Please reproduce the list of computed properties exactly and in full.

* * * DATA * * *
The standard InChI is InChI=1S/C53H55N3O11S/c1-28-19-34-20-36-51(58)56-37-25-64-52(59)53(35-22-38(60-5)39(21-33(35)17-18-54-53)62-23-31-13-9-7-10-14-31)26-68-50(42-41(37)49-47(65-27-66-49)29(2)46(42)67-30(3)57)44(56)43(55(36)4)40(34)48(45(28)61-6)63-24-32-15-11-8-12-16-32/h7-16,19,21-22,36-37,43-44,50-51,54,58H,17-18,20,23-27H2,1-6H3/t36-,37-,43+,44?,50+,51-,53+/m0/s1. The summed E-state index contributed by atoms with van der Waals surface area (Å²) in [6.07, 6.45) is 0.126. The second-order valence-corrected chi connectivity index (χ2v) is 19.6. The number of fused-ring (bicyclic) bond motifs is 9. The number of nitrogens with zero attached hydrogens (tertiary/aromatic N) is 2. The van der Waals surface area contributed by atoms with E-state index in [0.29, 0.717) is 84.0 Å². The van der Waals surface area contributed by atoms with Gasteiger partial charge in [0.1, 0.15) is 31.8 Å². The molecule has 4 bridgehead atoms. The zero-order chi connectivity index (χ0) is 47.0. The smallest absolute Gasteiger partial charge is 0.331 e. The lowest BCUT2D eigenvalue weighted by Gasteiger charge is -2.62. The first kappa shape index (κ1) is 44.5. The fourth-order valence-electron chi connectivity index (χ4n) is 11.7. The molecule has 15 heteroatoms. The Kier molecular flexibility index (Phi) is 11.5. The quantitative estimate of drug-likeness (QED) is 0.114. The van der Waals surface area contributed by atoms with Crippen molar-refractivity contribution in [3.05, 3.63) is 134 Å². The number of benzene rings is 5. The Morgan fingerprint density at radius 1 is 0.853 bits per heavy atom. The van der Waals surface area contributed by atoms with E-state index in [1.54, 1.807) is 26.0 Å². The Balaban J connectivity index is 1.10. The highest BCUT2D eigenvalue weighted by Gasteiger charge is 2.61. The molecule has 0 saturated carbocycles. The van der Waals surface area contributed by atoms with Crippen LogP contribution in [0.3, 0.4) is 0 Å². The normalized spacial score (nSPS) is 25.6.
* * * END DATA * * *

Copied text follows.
The standard InChI is InChI=1S/C53H55N3O11S/c1-28-19-34-20-36-51(58)56-37-25-64-52(59)53(35-22-38(60-5)39(21-33(35)17-18-54-53)62-23-31-13-9-7-10-14-31)26-68-50(42-41(37)49-47(65-27-66-49)29(2)46(42)67-30(3)57)44(56)43(55(36)4)40(34)48(45(28)61-6)63-24-32-15-11-8-12-16-32/h7-16,19,21-22,36-37,43-44,50-51,54,58H,17-18,20,23-27H2,1-6H3/t36-,37-,43+,44?,50+,51-,53+/m0/s1. The summed E-state index contributed by atoms with van der Waals surface area (Å²) in [6.07, 6.45) is 0.126. The second-order valence-corrected chi connectivity index (χ2v) is 19.6. The number of fused-ring (bicyclic) bond motifs is 9. The number of nitrogens with zero attached hydrogens (tertiary/aromatic N) is 2. The van der Waals surface area contributed by atoms with E-state index in [0.29, 0.717) is 84.0 Å². The van der Waals surface area contributed by atoms with Gasteiger partial charge in [0.1, 0.15) is 31.8 Å². The molecule has 4 bridgehead atoms. The zero-order chi connectivity index (χ0) is 47.0. The smallest absolute Gasteiger partial charge is 0.331 e. The lowest BCUT2D eigenvalue weighted by Gasteiger charge is -2.62. The first kappa shape index (κ1) is 44.5. The fourth-order valence-electron chi connectivity index (χ4n) is 11.7. The molecule has 15 heteroatoms. The Kier molecular flexibility index (Phi) is 11.5. The quantitative estimate of drug-likeness (QED) is 0.114. The van der Waals surface area contributed by atoms with Crippen molar-refractivity contribution in [3.05, 3.63) is 134 Å². The number of benzene rings is 5. The Morgan fingerprint density at radius 1 is 0.853 bits per heavy atom. The van der Waals surface area contributed by atoms with E-state index in [1.54, 1.807) is 26.0 Å². The Balaban J connectivity index is 1.10. The highest BCUT2D eigenvalue weighted by Gasteiger charge is 2.61. The molecule has 0 saturated carbocycles. The van der Waals surface area contributed by atoms with Crippen LogP contribution in [0.3, 0.4) is 0 Å². The normalized spacial score (nSPS) is 25.6.